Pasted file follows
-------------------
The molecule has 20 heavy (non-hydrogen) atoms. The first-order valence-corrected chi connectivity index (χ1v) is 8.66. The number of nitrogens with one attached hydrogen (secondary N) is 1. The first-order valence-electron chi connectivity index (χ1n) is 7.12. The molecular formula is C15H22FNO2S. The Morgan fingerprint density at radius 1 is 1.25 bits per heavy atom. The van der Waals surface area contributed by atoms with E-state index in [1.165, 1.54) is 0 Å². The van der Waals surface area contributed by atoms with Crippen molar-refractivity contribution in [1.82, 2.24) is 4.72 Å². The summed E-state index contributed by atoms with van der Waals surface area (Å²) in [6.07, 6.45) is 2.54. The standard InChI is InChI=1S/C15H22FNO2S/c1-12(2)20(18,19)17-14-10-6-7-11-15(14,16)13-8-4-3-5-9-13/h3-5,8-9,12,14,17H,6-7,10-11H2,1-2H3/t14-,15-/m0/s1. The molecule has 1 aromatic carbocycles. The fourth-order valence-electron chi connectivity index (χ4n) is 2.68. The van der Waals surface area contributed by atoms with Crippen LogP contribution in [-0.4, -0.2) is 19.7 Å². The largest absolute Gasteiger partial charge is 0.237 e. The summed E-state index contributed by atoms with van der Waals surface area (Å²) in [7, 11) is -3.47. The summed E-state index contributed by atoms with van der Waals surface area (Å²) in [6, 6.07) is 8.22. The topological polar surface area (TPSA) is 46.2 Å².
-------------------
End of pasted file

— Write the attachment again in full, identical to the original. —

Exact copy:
The molecule has 20 heavy (non-hydrogen) atoms. The first-order valence-corrected chi connectivity index (χ1v) is 8.66. The number of nitrogens with one attached hydrogen (secondary N) is 1. The first-order valence-electron chi connectivity index (χ1n) is 7.12. The molecular formula is C15H22FNO2S. The Morgan fingerprint density at radius 1 is 1.25 bits per heavy atom. The van der Waals surface area contributed by atoms with E-state index in [1.165, 1.54) is 0 Å². The van der Waals surface area contributed by atoms with Crippen molar-refractivity contribution in [1.82, 2.24) is 4.72 Å². The summed E-state index contributed by atoms with van der Waals surface area (Å²) in [6.07, 6.45) is 2.54. The standard InChI is InChI=1S/C15H22FNO2S/c1-12(2)20(18,19)17-14-10-6-7-11-15(14,16)13-8-4-3-5-9-13/h3-5,8-9,12,14,17H,6-7,10-11H2,1-2H3/t14-,15-/m0/s1. The molecule has 1 aromatic carbocycles. The fourth-order valence-electron chi connectivity index (χ4n) is 2.68. The van der Waals surface area contributed by atoms with Crippen LogP contribution in [-0.4, -0.2) is 19.7 Å². The largest absolute Gasteiger partial charge is 0.237 e. The summed E-state index contributed by atoms with van der Waals surface area (Å²) in [7, 11) is -3.47. The summed E-state index contributed by atoms with van der Waals surface area (Å²) in [6, 6.07) is 8.22. The topological polar surface area (TPSA) is 46.2 Å².